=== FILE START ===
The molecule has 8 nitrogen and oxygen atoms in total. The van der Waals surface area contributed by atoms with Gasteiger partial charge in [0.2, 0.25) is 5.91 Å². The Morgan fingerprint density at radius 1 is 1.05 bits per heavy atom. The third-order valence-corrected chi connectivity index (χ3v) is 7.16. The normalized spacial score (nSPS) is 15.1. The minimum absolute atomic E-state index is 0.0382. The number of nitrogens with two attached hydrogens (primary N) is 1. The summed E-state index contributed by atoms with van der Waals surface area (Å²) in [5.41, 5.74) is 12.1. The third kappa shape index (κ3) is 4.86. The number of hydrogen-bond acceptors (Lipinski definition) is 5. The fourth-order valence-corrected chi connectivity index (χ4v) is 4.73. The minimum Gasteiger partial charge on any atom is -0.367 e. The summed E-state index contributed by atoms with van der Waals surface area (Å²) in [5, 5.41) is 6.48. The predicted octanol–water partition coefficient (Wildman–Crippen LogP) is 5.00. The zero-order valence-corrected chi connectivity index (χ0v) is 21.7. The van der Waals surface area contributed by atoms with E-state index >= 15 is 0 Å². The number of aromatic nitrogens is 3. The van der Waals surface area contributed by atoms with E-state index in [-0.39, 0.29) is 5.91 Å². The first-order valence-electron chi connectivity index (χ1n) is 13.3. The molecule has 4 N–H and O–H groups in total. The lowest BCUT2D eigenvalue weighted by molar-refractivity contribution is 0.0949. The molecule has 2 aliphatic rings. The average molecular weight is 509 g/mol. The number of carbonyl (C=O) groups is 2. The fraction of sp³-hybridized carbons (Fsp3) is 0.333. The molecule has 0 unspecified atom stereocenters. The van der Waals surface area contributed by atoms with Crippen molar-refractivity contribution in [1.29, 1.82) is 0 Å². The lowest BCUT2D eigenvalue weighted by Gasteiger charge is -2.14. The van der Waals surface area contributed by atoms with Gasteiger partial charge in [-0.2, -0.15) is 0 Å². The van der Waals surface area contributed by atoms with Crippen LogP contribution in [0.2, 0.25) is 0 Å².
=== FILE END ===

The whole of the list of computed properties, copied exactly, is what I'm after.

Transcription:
The molecule has 8 nitrogen and oxygen atoms in total. The van der Waals surface area contributed by atoms with Gasteiger partial charge in [0.2, 0.25) is 5.91 Å². The Morgan fingerprint density at radius 1 is 1.05 bits per heavy atom. The third-order valence-corrected chi connectivity index (χ3v) is 7.16. The normalized spacial score (nSPS) is 15.1. The minimum absolute atomic E-state index is 0.0382. The number of nitrogens with two attached hydrogens (primary N) is 1. The summed E-state index contributed by atoms with van der Waals surface area (Å²) in [5.41, 5.74) is 12.1. The third kappa shape index (κ3) is 4.86. The number of hydrogen-bond acceptors (Lipinski definition) is 5. The fourth-order valence-corrected chi connectivity index (χ4v) is 4.73. The minimum Gasteiger partial charge on any atom is -0.367 e. The summed E-state index contributed by atoms with van der Waals surface area (Å²) in [5, 5.41) is 6.48. The predicted octanol–water partition coefficient (Wildman–Crippen LogP) is 5.00. The zero-order valence-corrected chi connectivity index (χ0v) is 21.7. The van der Waals surface area contributed by atoms with E-state index >= 15 is 0 Å². The number of aromatic nitrogens is 3. The van der Waals surface area contributed by atoms with E-state index in [-0.39, 0.29) is 5.91 Å². The first-order valence-electron chi connectivity index (χ1n) is 13.3. The molecule has 4 N–H and O–H groups in total. The lowest BCUT2D eigenvalue weighted by molar-refractivity contribution is 0.0949. The molecule has 2 aliphatic rings. The average molecular weight is 509 g/mol. The number of carbonyl (C=O) groups is 2. The fraction of sp³-hybridized carbons (Fsp3) is 0.333. The molecule has 0 unspecified atom stereocenters. The van der Waals surface area contributed by atoms with Crippen molar-refractivity contribution in [1.29, 1.82) is 0 Å². The lowest BCUT2D eigenvalue weighted by Gasteiger charge is -2.14. The van der Waals surface area contributed by atoms with Gasteiger partial charge in [-0.2, -0.15) is 0 Å². The van der Waals surface area contributed by atoms with Crippen LogP contribution in [0.2, 0.25) is 0 Å².